Detailed Energy Saving Performance Analyses on Thermal Mass Walls Demonstrated in a Zero Energy House

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An insulated concrete wall system1 was used on exterior walls of a zero energy house. Its thermal functions were investigated using actual data in comparison to a conventional wood frame system. The internal wall temperature of massive systems changes more slowly than the conventional wall constructions, leading to a more stable indoor temperature. The Energy10 simulated equivalent R-value and DBMS of the mass walls under actual climate conditions are, respectively, 6.98 (m2 °C)/W and 3.39. However, the simulated heating energy use was much lower for the massive walls while the cooling load was a little higher. Further investigation on the heat flux indicates that the heat actually is transferred inside all day and night, which results in a higher cooling energy consumption. A one-dimensional model further verified these analyses, and the calculated results are in good agreement with the actual data. We conclude that the thermal mass wall does have the ability to store heat during the daytime and release it back at night, but in desert climates with high 24-h ambient temperature and intense sunlight, more heat will be stored than can be transferred back outside at night. As a result, an increased cooling energy will be required.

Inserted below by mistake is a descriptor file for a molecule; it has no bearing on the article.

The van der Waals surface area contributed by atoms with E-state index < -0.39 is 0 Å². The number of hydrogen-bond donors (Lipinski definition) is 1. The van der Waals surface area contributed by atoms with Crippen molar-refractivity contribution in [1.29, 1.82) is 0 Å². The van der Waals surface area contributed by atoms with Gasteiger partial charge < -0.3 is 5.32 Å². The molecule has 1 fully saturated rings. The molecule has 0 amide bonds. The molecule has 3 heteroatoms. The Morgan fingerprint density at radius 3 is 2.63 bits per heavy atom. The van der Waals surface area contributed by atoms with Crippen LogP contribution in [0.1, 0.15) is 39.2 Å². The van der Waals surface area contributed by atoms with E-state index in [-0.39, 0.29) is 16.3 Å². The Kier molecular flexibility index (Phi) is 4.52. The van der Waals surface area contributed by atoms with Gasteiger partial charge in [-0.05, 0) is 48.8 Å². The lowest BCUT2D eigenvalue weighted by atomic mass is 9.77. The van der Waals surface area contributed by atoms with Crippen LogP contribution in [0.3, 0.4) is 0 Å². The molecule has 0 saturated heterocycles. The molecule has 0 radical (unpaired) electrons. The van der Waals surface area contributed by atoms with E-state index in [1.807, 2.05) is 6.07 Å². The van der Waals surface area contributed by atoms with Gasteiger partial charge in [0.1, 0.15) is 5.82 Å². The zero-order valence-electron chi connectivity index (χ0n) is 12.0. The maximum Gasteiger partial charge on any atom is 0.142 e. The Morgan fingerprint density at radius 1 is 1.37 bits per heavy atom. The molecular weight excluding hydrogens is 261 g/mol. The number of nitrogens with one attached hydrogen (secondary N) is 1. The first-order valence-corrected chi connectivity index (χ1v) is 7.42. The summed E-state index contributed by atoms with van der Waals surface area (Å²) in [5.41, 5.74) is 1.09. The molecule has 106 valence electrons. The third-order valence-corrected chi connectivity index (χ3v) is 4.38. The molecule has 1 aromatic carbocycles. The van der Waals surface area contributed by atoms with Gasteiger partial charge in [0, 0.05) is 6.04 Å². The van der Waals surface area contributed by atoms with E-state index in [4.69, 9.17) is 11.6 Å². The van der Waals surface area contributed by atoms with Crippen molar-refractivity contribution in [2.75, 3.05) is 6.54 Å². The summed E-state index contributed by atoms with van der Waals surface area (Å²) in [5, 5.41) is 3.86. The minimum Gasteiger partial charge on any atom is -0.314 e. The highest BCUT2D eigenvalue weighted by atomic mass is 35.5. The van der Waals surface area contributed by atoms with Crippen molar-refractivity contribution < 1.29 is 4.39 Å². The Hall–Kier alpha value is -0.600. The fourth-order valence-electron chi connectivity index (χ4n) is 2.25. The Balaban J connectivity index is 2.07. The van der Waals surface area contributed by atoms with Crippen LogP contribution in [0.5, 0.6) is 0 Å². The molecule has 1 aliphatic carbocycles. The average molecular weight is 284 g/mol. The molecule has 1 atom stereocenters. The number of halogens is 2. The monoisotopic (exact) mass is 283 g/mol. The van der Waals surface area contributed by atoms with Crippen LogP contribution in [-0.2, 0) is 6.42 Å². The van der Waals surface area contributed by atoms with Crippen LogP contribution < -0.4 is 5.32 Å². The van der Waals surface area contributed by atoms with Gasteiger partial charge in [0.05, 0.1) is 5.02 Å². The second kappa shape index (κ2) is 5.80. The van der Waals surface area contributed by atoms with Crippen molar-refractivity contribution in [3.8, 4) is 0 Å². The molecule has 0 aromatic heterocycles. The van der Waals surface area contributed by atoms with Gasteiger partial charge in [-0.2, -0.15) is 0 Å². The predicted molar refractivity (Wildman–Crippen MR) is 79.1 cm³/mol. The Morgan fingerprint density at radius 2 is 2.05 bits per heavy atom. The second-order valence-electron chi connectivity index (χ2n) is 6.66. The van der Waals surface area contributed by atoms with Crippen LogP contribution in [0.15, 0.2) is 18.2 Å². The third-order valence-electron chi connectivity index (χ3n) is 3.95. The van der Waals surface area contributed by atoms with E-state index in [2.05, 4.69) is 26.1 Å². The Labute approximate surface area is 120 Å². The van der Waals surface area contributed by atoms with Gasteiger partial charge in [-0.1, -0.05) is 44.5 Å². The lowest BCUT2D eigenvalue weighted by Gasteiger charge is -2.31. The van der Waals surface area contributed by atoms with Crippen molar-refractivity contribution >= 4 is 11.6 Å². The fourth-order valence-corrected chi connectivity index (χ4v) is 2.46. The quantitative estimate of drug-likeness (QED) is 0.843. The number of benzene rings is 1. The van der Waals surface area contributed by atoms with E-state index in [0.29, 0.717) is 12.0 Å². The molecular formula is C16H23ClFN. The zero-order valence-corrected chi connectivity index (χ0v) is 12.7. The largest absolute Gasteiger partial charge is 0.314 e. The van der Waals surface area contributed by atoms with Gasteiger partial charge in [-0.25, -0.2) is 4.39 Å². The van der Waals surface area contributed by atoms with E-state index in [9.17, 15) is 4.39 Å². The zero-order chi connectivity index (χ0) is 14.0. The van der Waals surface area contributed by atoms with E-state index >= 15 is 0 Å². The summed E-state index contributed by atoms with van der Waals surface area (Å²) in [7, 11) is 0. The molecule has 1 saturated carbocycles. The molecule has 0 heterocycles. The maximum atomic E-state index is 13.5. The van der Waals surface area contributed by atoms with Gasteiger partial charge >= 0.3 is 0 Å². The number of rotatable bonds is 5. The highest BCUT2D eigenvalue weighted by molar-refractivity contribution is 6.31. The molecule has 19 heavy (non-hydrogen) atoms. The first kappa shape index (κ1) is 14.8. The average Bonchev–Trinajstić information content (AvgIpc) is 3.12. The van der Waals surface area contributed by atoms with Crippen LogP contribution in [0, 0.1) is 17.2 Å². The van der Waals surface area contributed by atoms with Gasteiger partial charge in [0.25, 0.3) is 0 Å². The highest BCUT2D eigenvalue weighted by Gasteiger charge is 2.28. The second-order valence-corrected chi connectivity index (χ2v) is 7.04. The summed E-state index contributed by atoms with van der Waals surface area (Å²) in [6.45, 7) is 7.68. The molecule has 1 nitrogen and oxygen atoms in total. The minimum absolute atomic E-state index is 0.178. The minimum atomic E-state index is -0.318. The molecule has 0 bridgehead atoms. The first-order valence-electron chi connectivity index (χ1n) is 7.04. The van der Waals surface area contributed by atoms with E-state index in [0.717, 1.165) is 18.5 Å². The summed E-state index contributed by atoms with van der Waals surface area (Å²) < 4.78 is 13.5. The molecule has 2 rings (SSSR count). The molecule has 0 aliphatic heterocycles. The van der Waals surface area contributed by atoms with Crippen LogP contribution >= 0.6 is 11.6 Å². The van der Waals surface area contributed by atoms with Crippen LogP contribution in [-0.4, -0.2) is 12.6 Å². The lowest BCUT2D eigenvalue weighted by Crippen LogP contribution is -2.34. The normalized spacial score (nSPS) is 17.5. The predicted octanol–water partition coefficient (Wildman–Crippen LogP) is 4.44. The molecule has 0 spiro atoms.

Concrete walls; Dwellings – Energy consumption; Dwellings – Insulation; Dynamic performance; Ecological houses; Energy conservation; Heat transfer; Heat – Transmission; Modeling; Simulation; Thermal mass


Architectural Engineering | Architectural Technology | Environmental Design | Heat Transfer, Combustion | Mechanical Engineering | Oil, Gas, and Energy | Sustainability


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